November 21, 2017

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The Future of Reading | Designing the Future

Multiformat, more social, and increasingly interactive—
even as global gaps in literacy persist

 

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While reading is often thought of as a solitary activity, some of our best book experiences can be social. That shared story­telling experience, says Bob Stein, creator of the Institute for the Future of the Book, is coming to traditional books in a transformative way.

A force behind some of the earliest CD-ROMs and a founder of the Criterion Collection of classic films, Stein also founded the institute, a “think and do tank” that explored the shape written communication will take in the coming years. The project, a collaborative effort with New York University Libraries, is now mostly dormant but left Stein with one key takeaway.

“As sure as I was in 1992 that the future of the book was on screens, I’m now sure that it’s social,” he tells LJ.

Stein predicts that more and more we’ll skim online content, using it as a jumping-off point for further conversations with people around the world.

“There’s nothing ideal about reading by yourself,” Stein says. “That’s just the way we did it for a long time.”—Ian Chant


ljx160902web140readsslug2The World Between Two Covers: Reading the Globe
by Ann Morgan (Liveright: Norton, 2015)

Distant Reading by Franco Moretti (Verso, 2013)

Mass Authorship and the Rise of Self-Publishing
by Timothy Laquintano (Univ. of Iowa, Oct. 2016)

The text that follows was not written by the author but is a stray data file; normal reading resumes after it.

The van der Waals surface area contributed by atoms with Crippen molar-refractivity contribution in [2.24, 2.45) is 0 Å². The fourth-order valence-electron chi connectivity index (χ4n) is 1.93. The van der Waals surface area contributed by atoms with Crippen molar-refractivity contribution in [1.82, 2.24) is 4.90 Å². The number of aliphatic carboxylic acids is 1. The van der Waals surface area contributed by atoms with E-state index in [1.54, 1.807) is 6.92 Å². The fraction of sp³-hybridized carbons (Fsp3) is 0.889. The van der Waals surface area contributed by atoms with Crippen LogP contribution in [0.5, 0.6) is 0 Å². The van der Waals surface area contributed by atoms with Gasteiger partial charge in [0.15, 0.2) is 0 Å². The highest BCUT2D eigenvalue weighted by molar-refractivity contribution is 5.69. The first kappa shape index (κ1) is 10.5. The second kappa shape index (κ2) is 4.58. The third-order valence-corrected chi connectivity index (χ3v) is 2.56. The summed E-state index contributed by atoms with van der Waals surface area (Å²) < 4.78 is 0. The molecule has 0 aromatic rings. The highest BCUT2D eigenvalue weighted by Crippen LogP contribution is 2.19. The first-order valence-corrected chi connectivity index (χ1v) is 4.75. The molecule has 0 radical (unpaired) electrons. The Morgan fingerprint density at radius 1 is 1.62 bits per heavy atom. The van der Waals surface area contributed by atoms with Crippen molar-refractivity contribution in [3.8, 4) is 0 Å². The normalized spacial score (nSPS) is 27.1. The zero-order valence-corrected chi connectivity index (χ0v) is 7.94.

Where Reading Meets Gaming

As part of the 2014 exhibition Lines in the Ice, about Arctic exploration, the British Library (BL) brought author Rob Sherman on as an interactive fiction writer in residence. He worked with library staff to develop material about the life of a fictional sailor, told through an inter­active game, maps, and even a logbook created for the exhibition—and professionally weathered by BL conservators. Philip Hatfield, lead curator for Digital Map Collections and of Lines in the Ice, talks to LJ about what the project says about the future of interactive texts.

Maps 37.b.55What made interactive fiction the right choice?

We wanted to see if [it] brought in new audiences or made people engage with the exhibition differently. Rob’s “digital cairn” (where messages could be left for the author) and physical objects (such as the ship’s log) became important and dynamic parts of the exhibition space.

How will interactive literature change the way we read
and tell stories?

It’s a fascinating time for how we read and how we play games. Interactive platforms like Twine and Twitch open up reading and games to new audiences and, as we showed, open up the potential for these narrative platforms to interact with spaces in the library. We are also watching augmented reality games like Pokémon GO starting to bring audiences into institutions like ours for new reasons and engaging with spaces differently. What we tried to do could become much more prevalent.

How else is the British Library working to understand what reading will look like?

The library is currently reviewing how it can engage with and collect emerging media formats, such as stories told through blogs, online platforms, and also SMS [text message] novels. For us, this is very much an open field, and we are having discussions with audiences and authors about how the library might collect such material and relate to it more broadly. Projects like On My Wife’s Back [a Twine game that runs alongside, and cannot be played without, the artifacts from Sherman’s residency] have been some interesting first steps.—IC

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Top illustration ©2016 Daniel Hertzberg

This article was published in Library Journal. Subscribe today and save up to 35% off the regular subscription rate.

Ian Chant About Ian Chant

Ian Chant is a former editor at LJ and a freelance journalist whose work has appeared in Scientific American and Popular Mechanics and on NPR.

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